a SLACK Incorporated newspaper
Cryoanalgesia is an alternative for cataract surgery
The method involves previous cooling of the solutions to be used in surgery to around 4° C.by Francisco J. Gutierrez-Carmona, MD, PhD, Maria T. Iradier, MD, PhD, José A. Gegúndez, MD, PhD
Special to Ocular Surgery News
February 15, 2001
Local anesthetics in cataract surgery have superseded general anesthesia due to their indisputable advantages, such as the potential for ambulatory surgery, rapid recovery and lack of complications.
However, local anesthetic surgery using the retrobulbar or peribulbar technique is not without possible complications, such as perforation of the eyeball accompanied by retinal detachment and severe intraocular hemorrhage, retrobulbar hematoma, diplopia, direct optic nerve trauma caused by the retrobulbar needle, increased intraocular pressure, postoperative ptosis, or systemic complications such as accidental administration of anesthetic to the bloodstream or nervous system.
---A monolateral eye
mask of cold gel is placed over the eye before surgery for about
This was followed by the first cataract operation without pharmacological anesthesia performed by Agarwal in June 1998 at a live surgical conference in Ahmedabad, India. In February 1999, Gutiérrez-Carmona in Spain performed the first cataract operation using cryoanalgesia, modifying Agarwals method.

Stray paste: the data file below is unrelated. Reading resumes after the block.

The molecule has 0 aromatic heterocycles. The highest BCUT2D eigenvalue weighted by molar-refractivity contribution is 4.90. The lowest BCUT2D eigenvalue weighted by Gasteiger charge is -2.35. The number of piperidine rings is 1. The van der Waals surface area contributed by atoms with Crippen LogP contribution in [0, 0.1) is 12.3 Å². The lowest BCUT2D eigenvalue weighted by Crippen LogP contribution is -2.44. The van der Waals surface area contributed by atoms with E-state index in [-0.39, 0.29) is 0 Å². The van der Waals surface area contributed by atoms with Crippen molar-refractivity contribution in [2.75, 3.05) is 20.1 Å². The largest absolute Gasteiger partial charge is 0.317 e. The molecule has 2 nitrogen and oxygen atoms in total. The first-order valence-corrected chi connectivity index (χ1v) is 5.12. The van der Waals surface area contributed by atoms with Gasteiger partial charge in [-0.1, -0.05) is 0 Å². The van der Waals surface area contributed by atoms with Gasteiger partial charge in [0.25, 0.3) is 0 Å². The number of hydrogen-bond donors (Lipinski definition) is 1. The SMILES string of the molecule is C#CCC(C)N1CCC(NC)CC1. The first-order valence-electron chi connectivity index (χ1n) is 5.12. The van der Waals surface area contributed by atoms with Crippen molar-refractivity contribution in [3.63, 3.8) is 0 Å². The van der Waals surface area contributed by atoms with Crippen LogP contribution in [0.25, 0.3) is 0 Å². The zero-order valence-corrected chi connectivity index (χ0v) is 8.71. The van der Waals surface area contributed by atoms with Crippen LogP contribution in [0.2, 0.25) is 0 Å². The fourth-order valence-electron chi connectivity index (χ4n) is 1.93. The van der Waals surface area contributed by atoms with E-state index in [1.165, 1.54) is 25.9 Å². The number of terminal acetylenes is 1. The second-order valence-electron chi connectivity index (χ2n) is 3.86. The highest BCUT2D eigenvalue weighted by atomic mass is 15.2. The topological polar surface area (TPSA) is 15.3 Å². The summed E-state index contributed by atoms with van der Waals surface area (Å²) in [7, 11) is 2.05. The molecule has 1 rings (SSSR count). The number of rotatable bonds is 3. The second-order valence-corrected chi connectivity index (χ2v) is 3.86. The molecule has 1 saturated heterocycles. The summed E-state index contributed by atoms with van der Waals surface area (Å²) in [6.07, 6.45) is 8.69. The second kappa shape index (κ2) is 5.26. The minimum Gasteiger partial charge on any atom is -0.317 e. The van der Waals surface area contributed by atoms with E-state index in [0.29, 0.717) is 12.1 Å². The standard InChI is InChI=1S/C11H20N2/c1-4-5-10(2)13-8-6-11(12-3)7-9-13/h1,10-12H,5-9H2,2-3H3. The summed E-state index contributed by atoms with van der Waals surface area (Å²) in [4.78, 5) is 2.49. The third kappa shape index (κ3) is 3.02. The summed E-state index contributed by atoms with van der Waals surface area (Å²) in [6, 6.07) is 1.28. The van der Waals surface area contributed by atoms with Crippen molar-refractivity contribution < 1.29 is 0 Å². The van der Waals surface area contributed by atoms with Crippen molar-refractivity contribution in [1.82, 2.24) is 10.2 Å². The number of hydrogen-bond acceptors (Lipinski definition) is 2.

chamber is entered using a 3.2-mm phaco knife while the cornea is
cooled with saline.
Before surgery, a mask of cold gel is placed over the eye for about 10 minutes. This affords some degree of analgesia to the eyelids and permits insertion of the lid speculum.
Ocular asepsia before surgery is achieved using 5% povidone drops, then a drop of cold methylcellulose is instilled in the eye before placement of the ophthalmic drape to isolate the eyelid. This reduces the stinging sensation of the povidone.
It is important to perform phaco through a clear corneal incision and to avoid touching the conjunctiva or sclera and the forceps used to hold the eyeball. A Barraquer speculum is used for blepharostasis, although a Castroviejo speculum may also prove useful for this purpose.
Also, as with topical anesthesia, we need a reasonable level of patient collaboration.
The cornea is cooled ahead of time by continuous irrigation from a flask of cold balanced saline solution in the area where paracentesis will be conducted. To perform paracentesis, the eyeball is held still with a spatula or lens manipulator placed on the corneal periphery, opposite where the anterior chamber (AC) is accessed using a paracentesis knife.
Clear corneal incision
Cold viscoelastic is injected through the paracentesis into the AC, and a lens manipulator is introduced to stabilize the eyeball. The cornea is continuously cooled with saline in the area where the clear corneal incision is to be made. A corneal tunnel incision is performed at 90° to the paracentesis with the help of a 45° stab incision knife, an angled crescent knife and a 3.2-mm phaco knife.
Capsulorrhexis, nuclear phaco
---The cornea is
cooled in the area of the paracentesis.